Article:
What Is Porous Asphalt?

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Asphalt has paved the way for years, but it hasn't always been the most optimal material for roadways. If your car has ever been in danger of hydroplaning down the highway because of gathering pools of water during a rainstorm, you've experienced one of the major problems. Luckily, porous asphalt is the reigning solution.

According to the National Asphalt Pavement Association, porous asphalt has been proving its worth since the mid-1970s. It provides a means for developers and planners to manage storm water.

How It Works

Porous asphalt is primarily used for parking lots. Its natural water-sucking ability allows any water hitting it to safely drain through it to an underbelly of stone and finally into the soil below. It makes an amazing improvement over pavements that flood with every afternoon shower.

Believe it or not, the technology behind porous asphalt is incredibly simple. It's all a matter of engineering.

First, the actual pavement is designed to conduct water, much like a sponge but without the squishiness. Then, it is laid atop a stone bed, the perfect conduit for filtering water to the soil below. The secret is in preparation. The stone bed needs to be deep enough to ensure a rising water level will never reach the asphalt.

A Pollution Solution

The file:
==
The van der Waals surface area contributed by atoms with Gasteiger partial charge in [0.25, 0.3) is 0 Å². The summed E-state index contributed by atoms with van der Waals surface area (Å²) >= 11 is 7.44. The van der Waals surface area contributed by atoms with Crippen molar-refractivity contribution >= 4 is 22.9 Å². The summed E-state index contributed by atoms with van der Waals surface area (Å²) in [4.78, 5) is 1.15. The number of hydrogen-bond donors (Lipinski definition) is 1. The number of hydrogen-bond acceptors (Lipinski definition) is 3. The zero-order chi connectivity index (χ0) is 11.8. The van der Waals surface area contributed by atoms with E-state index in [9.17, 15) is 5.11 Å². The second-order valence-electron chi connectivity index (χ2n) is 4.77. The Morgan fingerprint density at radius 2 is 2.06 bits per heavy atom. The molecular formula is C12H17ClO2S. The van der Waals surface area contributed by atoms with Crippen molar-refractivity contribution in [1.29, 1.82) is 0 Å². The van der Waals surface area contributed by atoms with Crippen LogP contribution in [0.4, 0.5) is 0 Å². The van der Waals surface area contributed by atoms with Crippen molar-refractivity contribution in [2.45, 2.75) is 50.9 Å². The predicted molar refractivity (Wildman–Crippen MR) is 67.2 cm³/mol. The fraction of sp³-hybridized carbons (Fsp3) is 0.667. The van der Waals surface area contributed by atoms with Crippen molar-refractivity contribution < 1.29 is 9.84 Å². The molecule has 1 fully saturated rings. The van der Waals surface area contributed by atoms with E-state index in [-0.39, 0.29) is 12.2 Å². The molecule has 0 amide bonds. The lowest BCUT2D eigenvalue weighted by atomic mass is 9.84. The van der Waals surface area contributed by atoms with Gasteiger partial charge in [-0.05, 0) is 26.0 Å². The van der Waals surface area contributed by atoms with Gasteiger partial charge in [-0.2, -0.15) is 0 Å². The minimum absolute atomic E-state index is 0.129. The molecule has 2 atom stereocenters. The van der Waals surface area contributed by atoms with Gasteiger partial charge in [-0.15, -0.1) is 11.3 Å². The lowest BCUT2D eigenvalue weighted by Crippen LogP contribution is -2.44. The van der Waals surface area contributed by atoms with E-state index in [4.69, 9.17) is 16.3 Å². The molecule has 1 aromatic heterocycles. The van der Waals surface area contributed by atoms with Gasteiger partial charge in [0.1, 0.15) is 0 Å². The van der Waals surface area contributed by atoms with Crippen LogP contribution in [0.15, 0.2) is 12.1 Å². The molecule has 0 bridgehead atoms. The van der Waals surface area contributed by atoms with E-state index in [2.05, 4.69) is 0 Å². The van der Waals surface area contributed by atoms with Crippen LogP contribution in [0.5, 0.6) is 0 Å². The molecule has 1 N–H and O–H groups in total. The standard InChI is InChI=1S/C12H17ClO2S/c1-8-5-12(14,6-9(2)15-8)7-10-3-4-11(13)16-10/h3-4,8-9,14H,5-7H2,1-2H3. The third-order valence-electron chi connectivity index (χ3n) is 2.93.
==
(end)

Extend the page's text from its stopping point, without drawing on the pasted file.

The science behind porous asphalt does more than eliminate unwanted standing water; it's also a solution for pollution. Rainfall naturally sinks into the soil where it filters downward, eventually ending up in other bodies of water. In high-pollution areas, rainfall becomes runoff and quickly contributes to flooding.

Porous asphalt provides an automatic filtering system. It is made of an all-natural material and its engineering allows water to naturally filter down into the soil, sending it on its way to bodies of water. This filtration process helps keep contaminants, like oil, from reaching streams and lakes by sending it through the same process nature uses for rainwater in other areas.

A Cost Effective Alternative

Porous asphalt also provides a cost effective alternative. Its yard-by-yard cost is equal to traditional asphalt with its only additional expense being a usually thicker stone bed. And since it was created to fit into a site's topography, less digging and prep work are required.

Although porous asphalt can sometimes require extra maintenance to keep its filtration system in optimal working order, it is a worthy replacement to older, more traditional pavement. It is, and will likely continue to be, the best asphalt option for future infrastructure.  

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